Potentially Deadly Airborne Spores Infect Pets in 31 Areas

Story at-a-glance -

  • Histoplasmosis is a fungal infection that is most often seen in outdoor dogs and cats, and hunting dogs
  • There can be a wide range of symptoms from the infection, depending on which organs of your pet’s body are affected
  • In mild cases of respiratory histoplasmosis, often the pet is able to clear the infection without medical intervention
  • More severe infections may require hospitalization initially, and a long course of antifungal therapy
  • Functional medicine and integrative veterinarians also use adjunctive therapies to help histoplasmosis patients recover more quickly and comfortably

By Dr. Karen Shaw Becker

Histoplasmosis is an infection caused by the Histoplasma capsulatum fungus, which is found in soil, most commonly in warm, moist, humid conditions. In the U.S., the fungus has been reported in 31 states, primarily in the midwest and south, especially along the Mississippi, Missouri and Ohio rivers. Areas with bird and/or bat droppings are also friendly environments for the fungus.

Histoplasma fungi produce tiny airborne spores that are heat-resistant and can be inhaled by pets. The spores engage the immune system, reproduce in immune system cells and then travel throughout the body in the bloodstream. They ultimately wind up in the respiratory tract, gastrointestinal (GI) tract, lymph nodes, bone marrow, lungs, liver and spleen.

Both dogs and cats can acquire histoplasmosis, but the infection is most often seen in outside dogs and cats and particularly hunting dogs. A few cases of infection in strictly indoor animals have been reported, but it’s rare and it is suspected that potting soil or dirt brought in from outside is the source of infection in these animals. Pets of any age can be affected, but most infections occur in animals under the age of four.

Symptoms of Histoplasmosis

Symptoms of infection range from none to severe. The nature and extent of symptoms depends on the organ systems infected by the fungi. Histoplasmosis may be confined to just the lungs or just the GI tract, or it can become systemic, infecting the whole body. Symptoms include:

Loss of appetite

Bloody stool



Weight loss

Mucous or fat in the stool

Difficult or
labored breathing

Muscle wasting



(usually chronic)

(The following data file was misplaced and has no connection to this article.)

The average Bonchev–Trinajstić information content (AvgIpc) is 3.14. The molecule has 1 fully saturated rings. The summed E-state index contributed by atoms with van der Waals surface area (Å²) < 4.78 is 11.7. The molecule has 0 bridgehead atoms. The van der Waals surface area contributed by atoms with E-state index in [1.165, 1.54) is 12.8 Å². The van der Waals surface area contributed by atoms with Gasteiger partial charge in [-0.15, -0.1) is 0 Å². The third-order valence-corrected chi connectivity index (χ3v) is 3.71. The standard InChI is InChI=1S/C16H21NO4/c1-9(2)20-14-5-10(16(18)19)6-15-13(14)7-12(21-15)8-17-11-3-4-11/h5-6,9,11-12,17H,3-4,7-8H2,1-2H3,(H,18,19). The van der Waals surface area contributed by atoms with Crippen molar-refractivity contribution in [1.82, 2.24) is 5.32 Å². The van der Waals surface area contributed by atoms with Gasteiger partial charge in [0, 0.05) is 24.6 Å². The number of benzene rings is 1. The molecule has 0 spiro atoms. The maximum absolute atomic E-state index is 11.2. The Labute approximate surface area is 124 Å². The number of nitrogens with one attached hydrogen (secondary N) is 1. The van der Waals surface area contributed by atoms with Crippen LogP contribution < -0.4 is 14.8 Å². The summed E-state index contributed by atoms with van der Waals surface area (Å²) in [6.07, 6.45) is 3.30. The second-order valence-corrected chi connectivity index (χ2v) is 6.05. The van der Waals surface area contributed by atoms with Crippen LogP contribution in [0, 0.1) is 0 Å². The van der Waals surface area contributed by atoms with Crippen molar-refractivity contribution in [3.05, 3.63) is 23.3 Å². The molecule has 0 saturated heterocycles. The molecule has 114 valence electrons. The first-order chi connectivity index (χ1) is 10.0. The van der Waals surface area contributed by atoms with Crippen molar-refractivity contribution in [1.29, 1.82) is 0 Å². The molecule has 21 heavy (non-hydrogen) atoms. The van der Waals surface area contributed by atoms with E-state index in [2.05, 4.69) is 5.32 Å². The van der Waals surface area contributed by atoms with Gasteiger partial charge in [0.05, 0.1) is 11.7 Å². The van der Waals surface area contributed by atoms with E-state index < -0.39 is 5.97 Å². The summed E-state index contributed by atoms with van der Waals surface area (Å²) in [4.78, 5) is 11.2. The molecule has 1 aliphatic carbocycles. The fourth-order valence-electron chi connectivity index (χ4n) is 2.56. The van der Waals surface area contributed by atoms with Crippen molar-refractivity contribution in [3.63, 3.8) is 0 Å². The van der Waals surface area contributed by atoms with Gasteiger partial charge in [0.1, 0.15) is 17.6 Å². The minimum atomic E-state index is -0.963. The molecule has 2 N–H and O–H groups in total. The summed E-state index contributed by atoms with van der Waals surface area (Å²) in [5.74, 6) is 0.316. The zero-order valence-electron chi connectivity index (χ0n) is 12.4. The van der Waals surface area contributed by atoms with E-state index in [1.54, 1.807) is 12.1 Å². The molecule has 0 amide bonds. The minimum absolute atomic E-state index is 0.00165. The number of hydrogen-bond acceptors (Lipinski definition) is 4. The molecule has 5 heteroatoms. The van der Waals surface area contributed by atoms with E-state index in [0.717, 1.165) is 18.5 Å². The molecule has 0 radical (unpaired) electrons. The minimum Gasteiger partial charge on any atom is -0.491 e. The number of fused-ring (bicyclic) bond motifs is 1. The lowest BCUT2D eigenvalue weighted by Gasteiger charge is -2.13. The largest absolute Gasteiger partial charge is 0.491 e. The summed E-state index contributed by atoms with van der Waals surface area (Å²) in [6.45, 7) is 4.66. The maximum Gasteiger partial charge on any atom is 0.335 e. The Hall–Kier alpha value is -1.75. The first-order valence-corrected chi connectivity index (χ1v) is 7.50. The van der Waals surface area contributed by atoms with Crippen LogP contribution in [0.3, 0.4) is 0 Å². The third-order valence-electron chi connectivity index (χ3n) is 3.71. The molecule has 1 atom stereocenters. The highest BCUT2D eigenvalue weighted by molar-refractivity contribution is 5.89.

Enlarged tonsils

Straining to



Enlarged lymph nodes

As the infection progresses, pets can become emaciated, have elevated heart and respiration rates, lameness, and ulcerated sores on the skin or around the eyes. In addition to the GI and respiratory tracts, histoplasmosis can affect a number of other organ systems including the liver, spleen, lymph nodes, bones and bone marrow, adrenal glands, kidneys, testes, and the mouth, tongue and eyes.

Diagnosing Histoplasmosis

Your veterinarian will take a history of your pet’s overall health and symptoms and perform a thorough physical examination. He or she will note important changes such as abnormal lung sounds, pale mucous membranes, changes in your pet’s heart or respiratory rate, an enlarged liver or spleen, lymph node enlargement, lameness or joint swelling, and any eye abnormalities.

A complete blood count (CBC) will be ordered, along with a serum biochemical profile to check internal organ function, and a urinalysis. However, while blood tests can confirm the presence of histoplasmosis antibodies, this only means your pet has been exposed to the fungus, and not necessarily that she’s developed disease as the result of exposure.

The presence of antibodies will prompt further differential testing to confirm an infection, and can include urine screening for the fungus, chest X-rays, aspiration of the liver and spleen, taking lung fluid samples, bone X-rays or biopsies, GI biopsies, and a spinal tap. Since the symptoms of histoplasmosis are also present with a number of other diseases, it’s critically important that a confirming diagnosis of histoplasmosis is made.

Treatment Options

In mild cases of the respiratory form of histoplasmosis, treatment may not be necessary, because your pet’s body may mount an effective immune response and clear the infection on its own. If the infection is severe, aggressive treatment with antifungal medication may be needed to save your pet’s life. Medications used to treat histoplasmosis include itraconazole, fluconazole, ketoconazole and amphotericin B.

In mild cases, antifungals are given orally for four to six months. That may seem like a long time, but whereas antibiotics can resolve bacterial infections quite quickly in most cases, antifungal therapy takes considerably longer. Typically, veterinarians prescribe antifungal drugs for a minimum of four months.

In severe cases of histoplasmosis requiring hospitalization, intravenous (IV) antifungal medications may also be given, along with oxygen, IV fluids and nutritional support as necessary.

Unfortunately, like all drugs, antifungals have a number of potential adverse side effects, especially involving the GI tract. They are also expensive, especially for large and giant breed dogs. Amphotericin B also carries a high risk for kidney damage, so most people opt to use some of the safer antifungal drugs.

Your integrative veterinarian will probably suggest adjunctive therapies, like nebulization therapy if the fungus is in the lungs, or ozone therapy if there is a systemic infection. Many animals also benefit from IV vitamin C therapy, which provides tremendous antioxidant and immune system support.

As with any illness, the sooner your pet is diagnosed and treated for histoplasmosis, the better. The prognosis is good if the correct treatment is given before the animal becomes debilitated.